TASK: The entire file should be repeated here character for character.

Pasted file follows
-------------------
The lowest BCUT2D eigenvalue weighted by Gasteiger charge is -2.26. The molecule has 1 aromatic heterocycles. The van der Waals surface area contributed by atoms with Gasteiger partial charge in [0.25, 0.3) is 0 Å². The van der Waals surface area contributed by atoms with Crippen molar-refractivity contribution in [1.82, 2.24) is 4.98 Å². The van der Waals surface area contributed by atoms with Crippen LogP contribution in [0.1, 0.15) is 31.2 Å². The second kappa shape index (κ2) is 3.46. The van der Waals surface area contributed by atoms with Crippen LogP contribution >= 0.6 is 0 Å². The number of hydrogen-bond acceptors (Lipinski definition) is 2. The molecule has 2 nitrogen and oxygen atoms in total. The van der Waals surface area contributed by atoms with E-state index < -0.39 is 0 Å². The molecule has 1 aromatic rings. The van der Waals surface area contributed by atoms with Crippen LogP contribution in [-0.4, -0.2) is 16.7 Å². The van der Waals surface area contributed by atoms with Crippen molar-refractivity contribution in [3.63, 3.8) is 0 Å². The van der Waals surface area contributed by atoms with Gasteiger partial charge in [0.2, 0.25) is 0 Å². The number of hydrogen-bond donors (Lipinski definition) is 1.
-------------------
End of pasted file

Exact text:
The lowest BCUT2D eigenvalue weighted by Gasteiger charge is -2.26. The molecule has 1 aromatic heterocycles. The van der Waals surface area contributed by atoms with Gasteiger partial charge in [0.25, 0.3) is 0 Å². The van der Waals surface area contributed by atoms with Crippen molar-refractivity contribution in [1.82, 2.24) is 4.98 Å². The van der Waals surface area contributed by atoms with Crippen LogP contribution in [0.1, 0.15) is 31.2 Å². The second kappa shape index (κ2) is 3.46. The van der Waals surface area contributed by atoms with Crippen LogP contribution >= 0.6 is 0 Å². The number of hydrogen-bond acceptors (Lipinski definition) is 2. The molecule has 2 nitrogen and oxygen atoms in total. The van der Waals surface area contributed by atoms with E-state index < -0.39 is 0 Å². The molecule has 1 aromatic rings. The van der Waals surface area contributed by atoms with Crippen LogP contribution in [-0.4, -0.2) is 16.7 Å². The van der Waals surface area contributed by atoms with Crippen molar-refractivity contribution in [3.63, 3.8) is 0 Å². The van der Waals surface area contributed by atoms with Gasteiger partial charge in [0.2, 0.25) is 0 Å². The number of hydrogen-bond donors (Lipinski definition) is 1.